I didn’t obtain the Winsor Orange Red Shade until after the swatches I had made had been exposed to sunlight for four months, so I don’t know how it will fare in lightfastness testing. It does seem a little less intense than the M. Graham, though that could have been because I was using the M. Graham from a dried/rehydrated state and the Winsor & Newton color from a moist state. I also might just not have used enough of the W&N paint.

As for the Daniel Smith Permanent Yellow Deep, I’m very happy with it. It has better dispersal than the Holbein formulation (which just made a line at my last brush stroke), but then Holbein is specifically designed without dispersants. The Holbein is actually noticeably brighter, as well. At this point, I’m not entirely certain how to feel about that…a lot of serious watercolorists do use the more muted colors. (I’d…consider myself a hobbyist, at this point, with the potential for growth.)

mixed orange watercolors
various oranges.

I’ve just prepped an image of what PO73 + PY110 look like together, and it’s relatively pleasant! It’s just a little duller than Cotman Cadmium Orange Hue, but I found that the latter actually fades relatively quickly and significantly…which is something to keep in mind when painting florals.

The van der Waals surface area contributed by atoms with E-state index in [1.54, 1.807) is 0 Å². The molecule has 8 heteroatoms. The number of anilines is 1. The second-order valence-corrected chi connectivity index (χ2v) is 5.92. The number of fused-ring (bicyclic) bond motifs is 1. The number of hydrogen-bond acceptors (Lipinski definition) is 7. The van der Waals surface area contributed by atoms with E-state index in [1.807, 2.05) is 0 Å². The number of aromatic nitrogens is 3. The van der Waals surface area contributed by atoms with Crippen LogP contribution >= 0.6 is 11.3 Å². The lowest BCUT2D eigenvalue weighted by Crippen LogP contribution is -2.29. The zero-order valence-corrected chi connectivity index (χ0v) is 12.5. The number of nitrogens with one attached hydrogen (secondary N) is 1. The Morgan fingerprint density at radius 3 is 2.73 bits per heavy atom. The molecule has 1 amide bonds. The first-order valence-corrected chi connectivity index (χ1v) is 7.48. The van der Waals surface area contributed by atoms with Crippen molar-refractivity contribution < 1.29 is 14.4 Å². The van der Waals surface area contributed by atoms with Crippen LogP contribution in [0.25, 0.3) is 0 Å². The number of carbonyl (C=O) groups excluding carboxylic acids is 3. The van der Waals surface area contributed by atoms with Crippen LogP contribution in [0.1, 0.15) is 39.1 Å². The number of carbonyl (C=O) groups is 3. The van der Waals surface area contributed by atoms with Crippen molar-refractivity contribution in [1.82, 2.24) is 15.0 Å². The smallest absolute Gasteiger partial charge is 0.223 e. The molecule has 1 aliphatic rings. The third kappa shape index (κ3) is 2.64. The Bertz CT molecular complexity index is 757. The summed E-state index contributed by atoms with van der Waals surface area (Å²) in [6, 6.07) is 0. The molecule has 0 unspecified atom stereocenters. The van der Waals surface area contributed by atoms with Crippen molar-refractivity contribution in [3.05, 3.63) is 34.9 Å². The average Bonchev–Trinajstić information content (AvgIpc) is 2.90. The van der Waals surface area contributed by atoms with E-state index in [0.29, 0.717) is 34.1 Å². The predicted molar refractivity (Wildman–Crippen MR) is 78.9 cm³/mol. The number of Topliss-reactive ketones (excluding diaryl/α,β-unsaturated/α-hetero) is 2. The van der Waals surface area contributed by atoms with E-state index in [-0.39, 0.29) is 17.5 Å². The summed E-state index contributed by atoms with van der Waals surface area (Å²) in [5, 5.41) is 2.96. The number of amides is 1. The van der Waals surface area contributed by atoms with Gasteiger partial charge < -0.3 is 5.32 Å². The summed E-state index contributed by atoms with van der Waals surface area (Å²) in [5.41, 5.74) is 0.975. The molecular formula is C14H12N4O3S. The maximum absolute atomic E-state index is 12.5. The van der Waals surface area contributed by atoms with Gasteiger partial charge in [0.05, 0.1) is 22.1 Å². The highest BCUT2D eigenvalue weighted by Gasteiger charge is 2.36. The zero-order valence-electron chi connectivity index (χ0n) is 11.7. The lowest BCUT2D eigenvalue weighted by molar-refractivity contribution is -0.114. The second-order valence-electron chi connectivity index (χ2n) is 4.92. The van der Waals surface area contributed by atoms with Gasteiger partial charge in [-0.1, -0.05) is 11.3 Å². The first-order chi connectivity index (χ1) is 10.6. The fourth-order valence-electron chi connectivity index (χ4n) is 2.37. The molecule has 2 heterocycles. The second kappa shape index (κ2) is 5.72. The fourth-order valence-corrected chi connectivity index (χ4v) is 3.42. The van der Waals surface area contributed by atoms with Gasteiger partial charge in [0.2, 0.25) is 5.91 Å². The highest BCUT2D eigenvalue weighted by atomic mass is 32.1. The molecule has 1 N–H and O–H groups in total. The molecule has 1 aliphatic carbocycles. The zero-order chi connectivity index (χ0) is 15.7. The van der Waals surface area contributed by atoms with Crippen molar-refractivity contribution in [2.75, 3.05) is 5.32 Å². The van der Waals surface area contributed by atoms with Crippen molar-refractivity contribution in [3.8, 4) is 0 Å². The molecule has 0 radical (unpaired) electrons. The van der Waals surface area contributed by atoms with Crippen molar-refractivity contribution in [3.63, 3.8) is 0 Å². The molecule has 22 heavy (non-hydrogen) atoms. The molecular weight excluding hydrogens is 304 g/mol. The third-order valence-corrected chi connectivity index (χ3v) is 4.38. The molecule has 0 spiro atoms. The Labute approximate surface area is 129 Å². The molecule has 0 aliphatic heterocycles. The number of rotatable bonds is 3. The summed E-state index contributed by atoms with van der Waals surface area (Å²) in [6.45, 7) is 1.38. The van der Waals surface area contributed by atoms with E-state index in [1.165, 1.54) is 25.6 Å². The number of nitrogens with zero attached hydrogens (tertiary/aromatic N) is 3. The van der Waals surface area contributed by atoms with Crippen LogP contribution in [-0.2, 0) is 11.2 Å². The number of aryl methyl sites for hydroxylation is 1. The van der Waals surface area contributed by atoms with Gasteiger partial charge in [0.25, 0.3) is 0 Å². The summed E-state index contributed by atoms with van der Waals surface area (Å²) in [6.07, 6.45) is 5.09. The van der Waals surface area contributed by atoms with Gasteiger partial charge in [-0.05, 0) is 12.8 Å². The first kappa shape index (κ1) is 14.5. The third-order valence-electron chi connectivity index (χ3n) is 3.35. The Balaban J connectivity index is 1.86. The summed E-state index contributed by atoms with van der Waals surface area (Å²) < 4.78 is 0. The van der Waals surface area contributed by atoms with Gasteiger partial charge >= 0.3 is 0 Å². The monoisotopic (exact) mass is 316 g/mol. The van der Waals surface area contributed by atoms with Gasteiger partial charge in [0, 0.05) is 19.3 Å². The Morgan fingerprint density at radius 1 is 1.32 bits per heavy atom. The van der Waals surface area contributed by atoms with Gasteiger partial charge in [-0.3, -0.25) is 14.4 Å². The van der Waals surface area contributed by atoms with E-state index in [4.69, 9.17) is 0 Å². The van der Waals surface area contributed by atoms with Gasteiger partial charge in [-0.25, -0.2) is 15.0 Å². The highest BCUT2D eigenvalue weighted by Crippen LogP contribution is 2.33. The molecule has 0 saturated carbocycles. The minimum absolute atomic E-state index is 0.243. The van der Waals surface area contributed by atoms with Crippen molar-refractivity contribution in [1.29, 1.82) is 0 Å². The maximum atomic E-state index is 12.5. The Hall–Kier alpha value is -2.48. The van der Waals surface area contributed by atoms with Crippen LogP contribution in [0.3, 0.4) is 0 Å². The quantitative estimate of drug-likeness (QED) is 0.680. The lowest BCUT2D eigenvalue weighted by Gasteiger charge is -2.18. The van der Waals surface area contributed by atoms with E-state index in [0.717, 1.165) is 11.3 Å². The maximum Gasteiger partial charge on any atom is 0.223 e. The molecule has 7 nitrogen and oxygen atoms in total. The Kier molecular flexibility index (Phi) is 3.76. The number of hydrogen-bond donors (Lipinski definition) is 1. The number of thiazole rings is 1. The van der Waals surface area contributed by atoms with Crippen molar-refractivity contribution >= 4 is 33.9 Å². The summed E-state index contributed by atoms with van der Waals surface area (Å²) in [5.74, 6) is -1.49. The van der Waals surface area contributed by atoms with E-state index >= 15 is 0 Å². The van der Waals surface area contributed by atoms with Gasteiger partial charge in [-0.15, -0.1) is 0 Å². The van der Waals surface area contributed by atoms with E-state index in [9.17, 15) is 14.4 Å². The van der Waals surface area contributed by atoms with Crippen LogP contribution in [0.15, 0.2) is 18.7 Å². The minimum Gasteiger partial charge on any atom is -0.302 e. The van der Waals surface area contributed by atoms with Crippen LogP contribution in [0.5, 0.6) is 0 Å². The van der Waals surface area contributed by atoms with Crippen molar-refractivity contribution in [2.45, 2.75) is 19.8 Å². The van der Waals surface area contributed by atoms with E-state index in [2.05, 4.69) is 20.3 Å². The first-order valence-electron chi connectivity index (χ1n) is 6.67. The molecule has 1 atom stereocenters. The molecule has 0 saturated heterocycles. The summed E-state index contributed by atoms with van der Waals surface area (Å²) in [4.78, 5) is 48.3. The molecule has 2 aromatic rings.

Both orange squares to the right are mixes of PO73 + PY110, while the vertical and horizontal lines are Cotman Cadmium Orange Hue. I’ve altered the Exposure setting on this image to try and undo some of the low light conditions, but it feels pretty close.

I forgot to take “After” pictures of the lightfastness swatches I worked, I just realized; something I should likely record. (They were sitting in the window fading for four months, which showed me which paints not to use. Since then, I haven’t put them back up, pending photographs.)

I’m also seriously and sort of stupidly wondering if I do want to get a tube of Quinacridone Coral, now: I am going to try and get rid of my Grumbacher Deep Vermilion, which leaves a gap in the orange-leaning reds. (The majority of my reds lean violet, which is a pain when I want to paint something red-orange or any kind of warm orange color! [Violet-leaning reds typically don’t yield intense oranges.])